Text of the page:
Manipur unrest refreshes cold war between Naga extremist groups

The NSCN (I-M) has trashed the allegations of the NNPG’s working committee that Tangkhuls have blood relations with the Meitei people

June 29, 2023 11:46 am | Updated 02:22 pm IST - GUWAHATI

Tyres and construction materials set on fire by miscreants amid ongoing ethnic violence in Manipur on June 16, 2023. File

Tyres and construction materials set on fire by miscreants amid ongoing ethnic violence in Manipur on June 16, 2023. File | Photo Credit: PTI

The ongoing ethnic conflict between two communities in Manipur has refreshed the cold war between two Naga extremist groups based mainly in adjoining Nagaland. 

The working committee of the Naga National Political Groups (NNPG) has practically told the rival Isak-Muivah faction of the National Socialist Council of Nagaland or NSCN (I-M) that its members do not belong to Nagaland by raking up the “blood relations” of the Tangkhul and the Meitei communities. 

The Meitei people have been caught in an ethnic battle with the Kuki group of tribes since May 3. The Meiteis, Nagas, the Kuki-Zomis are the three major ethnic communities of Manipur. 

The NNPG is a conglomerate of seven groups, mostly splinters of the NSCN (Khaplang), whose members are Nagas based in Nagaland. Most of the NSCN (I-M) members are Tangkhuls, who are Nagas dominating the Ukhrul and Kamjong districts of Manipur. 

In a statement on June 25, the NNPG alluded to a reported congregation of Tangkhul village chiefs (Federation of Haomee) and Meiteis on June 10 to restore the “lost ties” and to defend the territorial integrity of Manipur together. 

Targeting Thuingaleng Muivah, the general secretary of NSCN (I-M), the NNPG said that “a person/persons from Manipur cannot and has no right to lecture on the political future of Nagaland”. 

Mr. Muivah is a Tangkhul and his ancestral village is Somdal in Ukhrul district. 

“Simply put, their home addresses will always remain in Manipur,” the NNPG said, underlining a perception among some Nagas of Nagaland that their fellow tribespeople in Manipur are not Nagas enough.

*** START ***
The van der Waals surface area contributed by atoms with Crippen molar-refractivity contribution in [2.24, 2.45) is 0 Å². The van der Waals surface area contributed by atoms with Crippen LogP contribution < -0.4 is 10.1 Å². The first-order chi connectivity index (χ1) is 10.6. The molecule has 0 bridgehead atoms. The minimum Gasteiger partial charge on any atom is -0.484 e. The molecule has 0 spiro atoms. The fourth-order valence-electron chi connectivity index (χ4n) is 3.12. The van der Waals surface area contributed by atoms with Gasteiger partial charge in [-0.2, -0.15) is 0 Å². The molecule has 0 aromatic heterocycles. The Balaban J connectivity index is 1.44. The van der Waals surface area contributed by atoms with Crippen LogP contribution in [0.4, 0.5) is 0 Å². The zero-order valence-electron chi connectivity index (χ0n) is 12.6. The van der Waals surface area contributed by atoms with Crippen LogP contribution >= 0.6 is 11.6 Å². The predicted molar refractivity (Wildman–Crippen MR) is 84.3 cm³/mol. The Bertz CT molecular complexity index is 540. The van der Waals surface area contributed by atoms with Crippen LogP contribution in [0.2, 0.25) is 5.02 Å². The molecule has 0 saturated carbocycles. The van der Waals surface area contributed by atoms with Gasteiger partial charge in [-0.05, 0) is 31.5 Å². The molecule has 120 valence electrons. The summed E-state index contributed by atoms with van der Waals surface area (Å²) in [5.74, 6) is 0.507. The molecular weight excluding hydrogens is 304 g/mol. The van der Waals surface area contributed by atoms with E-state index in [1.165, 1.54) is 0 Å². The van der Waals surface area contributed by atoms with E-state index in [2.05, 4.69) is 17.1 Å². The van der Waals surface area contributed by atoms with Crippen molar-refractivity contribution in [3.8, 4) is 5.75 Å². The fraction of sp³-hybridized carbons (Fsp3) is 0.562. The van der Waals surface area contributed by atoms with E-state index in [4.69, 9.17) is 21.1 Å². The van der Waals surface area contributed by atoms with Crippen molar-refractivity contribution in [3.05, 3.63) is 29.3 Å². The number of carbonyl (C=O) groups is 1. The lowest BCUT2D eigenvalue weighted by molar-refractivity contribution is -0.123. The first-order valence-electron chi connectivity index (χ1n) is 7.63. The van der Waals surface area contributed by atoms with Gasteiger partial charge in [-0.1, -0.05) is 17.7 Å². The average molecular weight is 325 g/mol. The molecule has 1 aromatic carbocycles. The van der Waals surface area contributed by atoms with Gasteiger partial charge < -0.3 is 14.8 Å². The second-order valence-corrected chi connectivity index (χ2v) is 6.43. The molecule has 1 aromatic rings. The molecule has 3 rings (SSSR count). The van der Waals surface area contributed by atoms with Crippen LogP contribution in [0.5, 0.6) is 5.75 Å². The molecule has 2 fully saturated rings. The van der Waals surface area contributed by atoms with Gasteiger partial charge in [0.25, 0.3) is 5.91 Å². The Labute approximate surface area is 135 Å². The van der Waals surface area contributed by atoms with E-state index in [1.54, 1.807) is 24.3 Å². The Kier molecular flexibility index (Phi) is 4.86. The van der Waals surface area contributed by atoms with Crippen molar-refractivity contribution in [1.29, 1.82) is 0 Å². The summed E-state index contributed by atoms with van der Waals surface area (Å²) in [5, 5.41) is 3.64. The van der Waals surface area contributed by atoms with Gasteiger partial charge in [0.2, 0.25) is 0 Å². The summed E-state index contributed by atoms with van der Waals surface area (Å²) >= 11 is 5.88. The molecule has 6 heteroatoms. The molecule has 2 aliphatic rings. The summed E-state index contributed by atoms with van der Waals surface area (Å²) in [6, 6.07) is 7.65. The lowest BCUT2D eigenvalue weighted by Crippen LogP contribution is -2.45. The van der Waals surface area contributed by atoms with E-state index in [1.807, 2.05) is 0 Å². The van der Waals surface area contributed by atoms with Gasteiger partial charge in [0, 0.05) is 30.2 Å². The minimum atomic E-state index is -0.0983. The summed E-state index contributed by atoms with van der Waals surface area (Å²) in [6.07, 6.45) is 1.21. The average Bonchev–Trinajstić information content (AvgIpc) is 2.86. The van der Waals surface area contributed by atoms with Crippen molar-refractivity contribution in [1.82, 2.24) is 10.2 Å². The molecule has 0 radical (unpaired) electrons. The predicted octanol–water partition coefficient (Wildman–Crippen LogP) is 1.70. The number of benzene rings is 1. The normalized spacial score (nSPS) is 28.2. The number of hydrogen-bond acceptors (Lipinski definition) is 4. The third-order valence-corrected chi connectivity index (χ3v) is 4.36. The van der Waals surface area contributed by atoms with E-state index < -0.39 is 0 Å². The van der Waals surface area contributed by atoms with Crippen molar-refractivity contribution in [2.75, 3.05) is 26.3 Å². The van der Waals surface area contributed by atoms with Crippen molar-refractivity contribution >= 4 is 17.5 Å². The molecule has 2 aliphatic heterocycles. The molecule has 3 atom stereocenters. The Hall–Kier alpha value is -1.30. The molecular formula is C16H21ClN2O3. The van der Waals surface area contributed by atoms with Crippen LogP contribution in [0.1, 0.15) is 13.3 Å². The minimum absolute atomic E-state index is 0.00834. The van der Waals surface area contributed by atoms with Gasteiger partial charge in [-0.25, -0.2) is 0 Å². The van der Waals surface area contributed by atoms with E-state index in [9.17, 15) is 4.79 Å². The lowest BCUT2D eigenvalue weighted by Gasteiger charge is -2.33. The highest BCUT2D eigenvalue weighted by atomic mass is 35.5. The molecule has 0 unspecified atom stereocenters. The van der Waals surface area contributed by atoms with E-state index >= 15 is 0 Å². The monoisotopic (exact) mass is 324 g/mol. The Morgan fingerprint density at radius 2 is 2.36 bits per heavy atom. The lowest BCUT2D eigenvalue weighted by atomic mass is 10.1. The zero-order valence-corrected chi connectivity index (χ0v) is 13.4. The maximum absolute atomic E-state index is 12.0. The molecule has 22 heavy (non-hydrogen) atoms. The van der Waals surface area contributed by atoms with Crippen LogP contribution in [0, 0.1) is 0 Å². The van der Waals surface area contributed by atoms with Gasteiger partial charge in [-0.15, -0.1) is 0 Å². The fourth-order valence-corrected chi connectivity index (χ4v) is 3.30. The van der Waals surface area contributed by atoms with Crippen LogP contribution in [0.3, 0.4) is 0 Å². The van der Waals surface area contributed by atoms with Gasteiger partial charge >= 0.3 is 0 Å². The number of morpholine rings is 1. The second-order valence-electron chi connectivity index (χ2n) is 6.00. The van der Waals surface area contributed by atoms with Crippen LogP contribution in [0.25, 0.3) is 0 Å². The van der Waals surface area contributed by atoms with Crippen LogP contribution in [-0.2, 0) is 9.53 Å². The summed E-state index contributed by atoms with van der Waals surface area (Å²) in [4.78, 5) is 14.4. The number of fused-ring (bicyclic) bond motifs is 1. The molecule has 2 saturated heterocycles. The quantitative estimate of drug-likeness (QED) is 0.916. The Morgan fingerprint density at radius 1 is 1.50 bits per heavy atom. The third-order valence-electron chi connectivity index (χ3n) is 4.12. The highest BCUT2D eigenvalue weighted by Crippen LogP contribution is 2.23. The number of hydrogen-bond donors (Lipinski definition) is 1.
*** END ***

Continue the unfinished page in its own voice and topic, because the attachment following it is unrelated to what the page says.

Critical of Kuki demand

The NNPG also referred to a write-up by senior NSCN (I-M) leader, Rh. Raising in which he panned the demand for a separate administration raised by the Kuki-Zomi people in Manipur. He wrote that “a political movement by a group of refugees or immigrants for a separate homeland or a separate State in other people’s country is an act of aggression on the inherent right of the native people and their land”. 

Mr. Raising also wrote: “Claiming citizenship of a country with forgery documents from fraudsters is a crime against the state. Planting foreign populations in an occupied territory of a native people for marginalising the native people is equally an act of colonialism and expansionism to be condemned.” 

The view has been likened to the narrative of the BJP-led Manipur government, which is dominated by the Meitei people. 

The NSCN (I-M) slammed the NNPG for making “baseless allegations” and accused it of working on behalf of Indian agencies. The NSCN (I-M), a spokesperson said, stands for the inherent rights of the Nagas and treats neither the Meiteis nor the Kukis as an enemy. 

The Meiteis, Imphal Valley-based anthropologists say, have a cultural affinity with the Tangkhuls. According to the official site of the Ukhrul district, the Tangkhuls were so named by the Meiteis. 

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